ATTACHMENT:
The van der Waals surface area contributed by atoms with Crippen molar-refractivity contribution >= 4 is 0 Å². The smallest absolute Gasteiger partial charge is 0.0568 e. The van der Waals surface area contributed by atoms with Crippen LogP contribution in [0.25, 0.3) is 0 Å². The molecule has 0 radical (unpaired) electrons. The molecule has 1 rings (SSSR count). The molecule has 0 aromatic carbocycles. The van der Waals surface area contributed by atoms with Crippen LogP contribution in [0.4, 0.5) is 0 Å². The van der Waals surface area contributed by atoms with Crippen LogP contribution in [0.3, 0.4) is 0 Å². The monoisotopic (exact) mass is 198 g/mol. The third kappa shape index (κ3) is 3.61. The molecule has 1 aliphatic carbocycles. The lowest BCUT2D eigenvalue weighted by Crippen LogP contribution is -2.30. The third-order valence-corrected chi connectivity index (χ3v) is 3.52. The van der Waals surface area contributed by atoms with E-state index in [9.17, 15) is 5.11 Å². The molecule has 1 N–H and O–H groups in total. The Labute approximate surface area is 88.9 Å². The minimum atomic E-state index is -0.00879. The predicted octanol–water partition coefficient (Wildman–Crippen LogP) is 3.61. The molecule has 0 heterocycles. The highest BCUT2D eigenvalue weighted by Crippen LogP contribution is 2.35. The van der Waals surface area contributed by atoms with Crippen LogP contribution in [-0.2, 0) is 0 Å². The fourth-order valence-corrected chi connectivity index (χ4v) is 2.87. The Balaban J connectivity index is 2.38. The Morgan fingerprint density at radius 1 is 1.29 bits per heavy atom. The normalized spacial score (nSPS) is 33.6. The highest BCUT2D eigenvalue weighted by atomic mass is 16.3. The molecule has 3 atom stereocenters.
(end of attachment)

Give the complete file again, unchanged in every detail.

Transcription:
The van der Waals surface area contributed by atoms with Crippen molar-refractivity contribution >= 4 is 0 Å². The smallest absolute Gasteiger partial charge is 0.0568 e. The van der Waals surface area contributed by atoms with Crippen LogP contribution in [0.25, 0.3) is 0 Å². The molecule has 0 radical (unpaired) electrons. The molecule has 1 rings (SSSR count). The molecule has 0 aromatic carbocycles. The van der Waals surface area contributed by atoms with Crippen LogP contribution in [0.4, 0.5) is 0 Å². The van der Waals surface area contributed by atoms with Crippen LogP contribution in [0.3, 0.4) is 0 Å². The monoisotopic (exact) mass is 198 g/mol. The third kappa shape index (κ3) is 3.61. The molecule has 1 aliphatic carbocycles. The lowest BCUT2D eigenvalue weighted by Crippen LogP contribution is -2.30. The third-order valence-corrected chi connectivity index (χ3v) is 3.52. The van der Waals surface area contributed by atoms with E-state index in [9.17, 15) is 5.11 Å². The molecule has 1 N–H and O–H groups in total. The Labute approximate surface area is 88.9 Å². The minimum atomic E-state index is -0.00879. The predicted octanol–water partition coefficient (Wildman–Crippen LogP) is 3.61. The molecule has 0 heterocycles. The highest BCUT2D eigenvalue weighted by Crippen LogP contribution is 2.35. The van der Waals surface area contributed by atoms with Crippen LogP contribution in [-0.2, 0) is 0 Å². The fourth-order valence-corrected chi connectivity index (χ4v) is 2.87. The Balaban J connectivity index is 2.38. The Morgan fingerprint density at radius 1 is 1.29 bits per heavy atom. The normalized spacial score (nSPS) is 33.6. The highest BCUT2D eigenvalue weighted by atomic mass is 16.3. The molecule has 3 atom stereocenters.